3. It is a fundamental feature of the machinery of protection established by the Convention that it is subsidiary to the national systems safeguarding human rights (see, among other authorities, Demopoulos and Others v. Turkey (dec.) [GC], nos. 46113/99 and 7 others, § 69, ECHR 2010, and Vučković and Others v. Serbia (preliminary objection) [GC], nos. 17153/11 and 29 others, § 69, 25 March 2014). If a complaint raised before the Court has not been put, either explicitly or in substance, to the national courts, when it could have been raised in the exercise of a remedy available to the applicant, the national legal system has been denied the opportunity to address the Convention issue which the rule on exhaustion of domestic remedies is meant to give it (see, among other authorities, Azinas v. Cyprus [GC], no. 56679/00, § 38, ECHR 2004-III, and Nicklinson and Lamb v. the United Kingdom (dec.), nos. 2478/15 and 1787/15, § 90, 23 June 2015).

4. It should be emphasised at the outset that the applicants did not lodge any complaint at the national level and did not use any remedy at all. They rather directly lodged their applications with the Strasbourg Court.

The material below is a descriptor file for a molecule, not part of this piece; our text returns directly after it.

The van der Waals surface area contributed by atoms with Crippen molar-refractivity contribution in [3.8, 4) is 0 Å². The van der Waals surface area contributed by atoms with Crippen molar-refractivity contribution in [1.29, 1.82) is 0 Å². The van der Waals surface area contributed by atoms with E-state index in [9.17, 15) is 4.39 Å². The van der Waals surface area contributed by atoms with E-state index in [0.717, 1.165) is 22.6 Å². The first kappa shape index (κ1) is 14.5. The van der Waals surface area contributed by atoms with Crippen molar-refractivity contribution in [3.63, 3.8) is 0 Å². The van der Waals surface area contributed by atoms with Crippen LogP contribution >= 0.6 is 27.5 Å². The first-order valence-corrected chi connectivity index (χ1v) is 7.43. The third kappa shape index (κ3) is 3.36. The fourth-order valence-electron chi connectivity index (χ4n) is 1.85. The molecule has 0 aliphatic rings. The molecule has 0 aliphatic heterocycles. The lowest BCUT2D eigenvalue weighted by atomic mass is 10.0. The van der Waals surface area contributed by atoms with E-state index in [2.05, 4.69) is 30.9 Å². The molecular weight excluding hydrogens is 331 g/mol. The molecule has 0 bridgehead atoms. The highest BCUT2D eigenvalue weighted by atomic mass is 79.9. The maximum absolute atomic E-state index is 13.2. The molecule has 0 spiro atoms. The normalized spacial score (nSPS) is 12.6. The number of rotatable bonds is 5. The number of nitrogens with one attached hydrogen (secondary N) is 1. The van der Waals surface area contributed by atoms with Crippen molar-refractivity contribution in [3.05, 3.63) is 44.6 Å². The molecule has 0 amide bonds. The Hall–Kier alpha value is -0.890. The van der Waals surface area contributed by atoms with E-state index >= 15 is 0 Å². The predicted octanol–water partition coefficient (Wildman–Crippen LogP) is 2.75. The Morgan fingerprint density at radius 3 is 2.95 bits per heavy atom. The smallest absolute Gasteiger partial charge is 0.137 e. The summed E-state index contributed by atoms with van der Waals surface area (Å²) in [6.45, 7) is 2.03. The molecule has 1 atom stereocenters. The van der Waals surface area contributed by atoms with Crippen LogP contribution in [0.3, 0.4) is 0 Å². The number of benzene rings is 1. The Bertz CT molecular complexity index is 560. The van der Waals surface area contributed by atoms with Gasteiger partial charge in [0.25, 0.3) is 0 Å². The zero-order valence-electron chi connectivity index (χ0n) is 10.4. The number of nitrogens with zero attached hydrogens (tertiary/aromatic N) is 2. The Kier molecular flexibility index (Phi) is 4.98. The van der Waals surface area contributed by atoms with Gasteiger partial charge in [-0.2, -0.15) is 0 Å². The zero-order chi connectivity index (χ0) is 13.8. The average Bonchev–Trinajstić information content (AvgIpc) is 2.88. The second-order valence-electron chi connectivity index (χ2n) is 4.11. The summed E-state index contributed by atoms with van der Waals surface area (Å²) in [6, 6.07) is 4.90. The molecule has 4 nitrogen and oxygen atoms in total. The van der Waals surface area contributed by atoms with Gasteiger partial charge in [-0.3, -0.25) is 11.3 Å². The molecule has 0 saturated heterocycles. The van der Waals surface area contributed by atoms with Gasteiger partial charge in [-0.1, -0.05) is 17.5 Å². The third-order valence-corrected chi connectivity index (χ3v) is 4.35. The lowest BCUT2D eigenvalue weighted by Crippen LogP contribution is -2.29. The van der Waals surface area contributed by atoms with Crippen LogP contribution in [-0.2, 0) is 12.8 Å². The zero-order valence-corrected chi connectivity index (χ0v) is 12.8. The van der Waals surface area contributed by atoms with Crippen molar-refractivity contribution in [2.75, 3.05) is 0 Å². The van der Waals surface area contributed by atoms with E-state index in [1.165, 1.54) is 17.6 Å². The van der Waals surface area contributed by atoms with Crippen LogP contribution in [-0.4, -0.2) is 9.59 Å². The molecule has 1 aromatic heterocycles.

5. As regards the administrative complaint, the most relevant parts of the Administrative Proceedings Act are set out in paragraph 14 of the judgment as follows:

Article 1: Who can apply to court

“(1) Anyone who considers that their rights or legitimate interests were breached by a public authority by an administrative act or failure to respond to a request within the statutory time-limit, may apply to court for annulment of that act, acknowledgement of the right or legitimate interest at stake and compensation for the damage sustained. The legitimate interest may be either private or public.”

Article 2: Meaning of terms

“1. In accordance with the present law, the following words and phrases have the meaning set out below: …

(c) administrative act: unilateral act, either individual or normative, issued by a public authority, in the exercise of its public power, with a view to organising the application of a law or concrete application of a law, and which gives rise to, modifies or extinguishes legal relations; …”